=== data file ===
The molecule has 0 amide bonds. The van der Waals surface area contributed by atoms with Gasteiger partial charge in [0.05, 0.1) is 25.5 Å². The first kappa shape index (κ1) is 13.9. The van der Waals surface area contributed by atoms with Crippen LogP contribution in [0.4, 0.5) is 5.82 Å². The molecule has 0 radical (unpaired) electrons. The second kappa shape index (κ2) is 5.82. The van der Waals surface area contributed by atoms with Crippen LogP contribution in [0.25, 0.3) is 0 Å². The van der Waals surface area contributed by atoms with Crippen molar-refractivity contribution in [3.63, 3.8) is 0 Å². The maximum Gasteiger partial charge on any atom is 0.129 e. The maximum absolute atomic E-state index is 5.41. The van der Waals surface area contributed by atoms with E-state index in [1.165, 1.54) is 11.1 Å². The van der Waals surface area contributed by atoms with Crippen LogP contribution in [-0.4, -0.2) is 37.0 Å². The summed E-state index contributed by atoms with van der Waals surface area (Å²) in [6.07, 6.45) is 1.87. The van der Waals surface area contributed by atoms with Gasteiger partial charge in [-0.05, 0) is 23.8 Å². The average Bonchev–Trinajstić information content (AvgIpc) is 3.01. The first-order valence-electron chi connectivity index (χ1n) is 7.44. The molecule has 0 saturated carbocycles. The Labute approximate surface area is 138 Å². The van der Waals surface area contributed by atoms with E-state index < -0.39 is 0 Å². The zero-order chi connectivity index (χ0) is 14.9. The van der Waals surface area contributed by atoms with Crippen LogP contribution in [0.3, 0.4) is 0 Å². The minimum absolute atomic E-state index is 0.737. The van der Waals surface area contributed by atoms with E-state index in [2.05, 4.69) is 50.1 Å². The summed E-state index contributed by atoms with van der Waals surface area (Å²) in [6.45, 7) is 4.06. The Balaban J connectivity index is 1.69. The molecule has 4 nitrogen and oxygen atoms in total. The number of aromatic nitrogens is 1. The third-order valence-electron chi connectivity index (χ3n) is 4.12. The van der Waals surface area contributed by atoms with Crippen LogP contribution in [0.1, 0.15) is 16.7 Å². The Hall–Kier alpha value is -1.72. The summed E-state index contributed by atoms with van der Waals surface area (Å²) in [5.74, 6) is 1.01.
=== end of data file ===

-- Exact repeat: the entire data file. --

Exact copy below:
The molecule has 0 amide bonds. The van der Waals surface area contributed by atoms with Gasteiger partial charge in [0.05, 0.1) is 25.5 Å². The first kappa shape index (κ1) is 13.9. The van der Waals surface area contributed by atoms with Crippen LogP contribution in [0.4, 0.5) is 5.82 Å². The molecule has 0 radical (unpaired) electrons. The second kappa shape index (κ2) is 5.82. The van der Waals surface area contributed by atoms with Crippen LogP contribution in [0.25, 0.3) is 0 Å². The van der Waals surface area contributed by atoms with Crippen molar-refractivity contribution in [3.63, 3.8) is 0 Å². The maximum Gasteiger partial charge on any atom is 0.129 e. The maximum absolute atomic E-state index is 5.41. The van der Waals surface area contributed by atoms with E-state index in [1.165, 1.54) is 11.1 Å². The van der Waals surface area contributed by atoms with Crippen LogP contribution in [-0.4, -0.2) is 37.0 Å². The summed E-state index contributed by atoms with van der Waals surface area (Å²) in [6.07, 6.45) is 1.87. The van der Waals surface area contributed by atoms with Gasteiger partial charge in [-0.05, 0) is 23.8 Å². The average Bonchev–Trinajstić information content (AvgIpc) is 3.01. The first-order valence-electron chi connectivity index (χ1n) is 7.44. The molecule has 0 saturated carbocycles. The Labute approximate surface area is 138 Å². The van der Waals surface area contributed by atoms with E-state index < -0.39 is 0 Å². The zero-order chi connectivity index (χ0) is 14.9. The van der Waals surface area contributed by atoms with Crippen LogP contribution in [0.3, 0.4) is 0 Å². The minimum absolute atomic E-state index is 0.737. The van der Waals surface area contributed by atoms with E-state index in [2.05, 4.69) is 50.1 Å². The summed E-state index contributed by atoms with van der Waals surface area (Å²) in [6.45, 7) is 4.06. The Balaban J connectivity index is 1.69. The molecule has 4 nitrogen and oxygen atoms in total. The number of aromatic nitrogens is 1. The third-order valence-electron chi connectivity index (χ3n) is 4.12. The van der Waals surface area contributed by atoms with Crippen LogP contribution in [0.1, 0.15) is 16.7 Å². The Hall–Kier alpha value is -1.72. The summed E-state index contributed by atoms with van der Waals surface area (Å²) in [5.74, 6) is 1.01.